What's New In A Can?

New Products Cater To Contemporary Food Trends

Food is like fashion. Every year there's a new culinary style on the scene. And, just like updating their wardrobes, consumers fill their pantries with the latest food items, including some of the 177 new canned food products introduced in 1995.

According to information supplied by New Product News, the leading authority of new food products, today's canned varieties reflect overall current food trends. The list of new canned foods indicates that what's being served at America's hottest bistros is also being prepared at home.

"With so many new canned foods launched in 1995, culinary professionals and consumers are finding more foods that speak to nutrition and wholesomeness, popular flavor combinations and fresh-cut convenience," says Melanie Barnard, columnist for Bon Appetit and spokesperson for the Steel Packaging Council.

Going Organic

Organic was "in" during 1995. Canned organically grown fruits and vegetables appeared with increasing frequency last year, produced by smaller, "boutique" food companies, such as Muir Glen and Eden Foods. Popular organic food items include canned tomatoes, onions and lentils, and soup products.

"The organic growing process is in keeping with the wholesome and preservative-free contemporary canning process," adds Barnard.

Canned Food Fusion

The "spicing up" of some popular staples, such as canned tomatoes and beans, continued last year. The result is a flavor fusion of combinations, such as canned tomatoes with basil leaf, tuna packed in olive oil and peaches in grape juice.

Consumer demand for tomato and bean products of all varieties also continues to climb. According to Progressive Grocer magazine, the sales of canned tomatoes increased 3.4 percent in 1994 from 1993. Beans also saw a 3.6 percent increase in sales in 1994 from 1993.

The International Pantry

From Italian to Thai or Mexican to Oriental, ethnic foods are hot in more ways than one. This continued popularity of ethnic food provides an international array of food choices from canned ingredients, such as pasta and pizza sauces, coconut milk, salsas and black refried beans, and oriental broth.

Sliced and Diced

Convenience or "speed scratch" cooking is now a way of American culinary life. And, many food companies have responded to this need for cooking speed by introducing products that are "fresh-cut"—diced and chopped—bringing consumers one step closer to dinner time.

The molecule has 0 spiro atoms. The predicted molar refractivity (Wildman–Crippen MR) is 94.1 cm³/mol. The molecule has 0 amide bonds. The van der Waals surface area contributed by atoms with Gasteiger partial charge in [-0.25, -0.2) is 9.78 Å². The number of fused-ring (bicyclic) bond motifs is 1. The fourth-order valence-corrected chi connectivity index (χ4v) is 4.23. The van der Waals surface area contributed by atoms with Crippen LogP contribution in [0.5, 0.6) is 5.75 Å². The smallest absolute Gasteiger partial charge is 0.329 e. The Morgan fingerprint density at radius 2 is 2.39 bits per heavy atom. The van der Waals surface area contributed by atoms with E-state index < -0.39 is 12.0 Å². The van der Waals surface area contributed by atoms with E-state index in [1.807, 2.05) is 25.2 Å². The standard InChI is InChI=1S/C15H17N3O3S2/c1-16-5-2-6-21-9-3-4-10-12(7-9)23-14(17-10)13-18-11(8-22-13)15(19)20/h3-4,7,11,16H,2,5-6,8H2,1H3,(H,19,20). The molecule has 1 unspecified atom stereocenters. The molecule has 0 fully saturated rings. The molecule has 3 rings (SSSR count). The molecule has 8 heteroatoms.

Keeping It Light

"Light" and "low" continued to be weight-watching words in 1995. Food manufacturers continue to provide canned products that are lower in sodium and fat, from no-sodium tomatoes and reduced-sodium sauces to reduced-fat chicken and chili.

"Collectively, canned food companies have hit every one of the major food trends out there with innovative and contemporary products," says Lynn Dornblaser, publisher of New Product News. "For example, we're seeing new canned products that are lower in fat and calories; those that cater to the most popular ethnic foods; and others that answer the consumer demand for convenience."


Tomato and Artichoke Focaccia


Servings: 8


  • Vegetable cooking spray
  • 1 container (10 ounces) refrigerated pizza dough
  • 1 tablespoon olive oil
  • 1 tablespoon minced garlic
  • 1 teaspoon dried basil
  • 1 can (14-1/2 ounces) pasta-style chunky tomatoes, drained
  • 1 can (8-1/2 ounces) artichoke hearts, drained and quartered
  • 1 can (4 ounces) sliced mushrooms, drained
  • 8 ounces feta cheese, crumbled
  • 1/2 cup thinly sliced red or green bell pepper


Preheat oven to 425 degrees F. Lightly grease 13x9-inch baking pan with cooking spray. Unroll pizza dough and press evenly over bottom and about 1 inch up sides of prepared pan.

Brush dough with olive oil; sprinkle with garlic and basil. Cover with drained tomatoes, artichoke hearts and mushrooms. Sprinkle with feta cheese and sliced bell pepper.

Bake pizza about 20 minutes until crust is golden brown.


Luscious Cranberry Ice Cream Pie


Servings: 12



  • 1-1/2 cups uncooked quick oats
  • 3/4 cups sliced almonds
  • 1/3 cup firmly packed light brown sugar
  • 1/3 cup butter or margarine, melted


  • 2 pints premium-quality vanilla ice cream, softened
  • 2 cans (16 ounces) whole-berry cranberry sauce, broken up and drained
  • 3 tablespoons orange-flavored liquor or orange juice
  • 1/3 cup fresh orange juice
  • 1 can (7 ounces) aerosol whipped cream


Preheat oven to 350 degrees F. Have ready 10-inch springform pan or 13x9x2-inch baking pan.

To Prepare Crust: Mix oats, 1/2 cups of almonds, brown sugar and butter in large mixing bowl. Press mixture evenly over bottom and 1 inch up sides of springform pan (or bottom only of baking pan). Bake about 15 minutes until golden. Cool; chill in freezer until ready to fill.

To Prepare Filling: Stir together ice cream, 1 can cranberry sauce and 1 tablespoon liquor in large mixing bowl. Spoon mixture evenly over bottom of chilled crust. Freeze at least 6 hours or overnight.

Stir together remaining 1 can cranberry sauce, 2 tablespoons orange liquor and 1/4 cup orange juice in medium-size bowl until well combined. Cover and refrigerate until ready to serve.

To serve, remove pie from freezer. Decorate top of pie with whipped cream in a lattice fashion. Sprinkle remaining 1/4 cup sliced almonds over top. Remove sides of springform pan and place pie on cake patter. Serve pie with cranberry topping.


Provided by Steel Packaging Council, American Iron and Steel Institute

This page originally published as a FoodDay article in 1997.

Copyright © 2007, Forkmedia LLC. All rights reserved.

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This page modified January 2007

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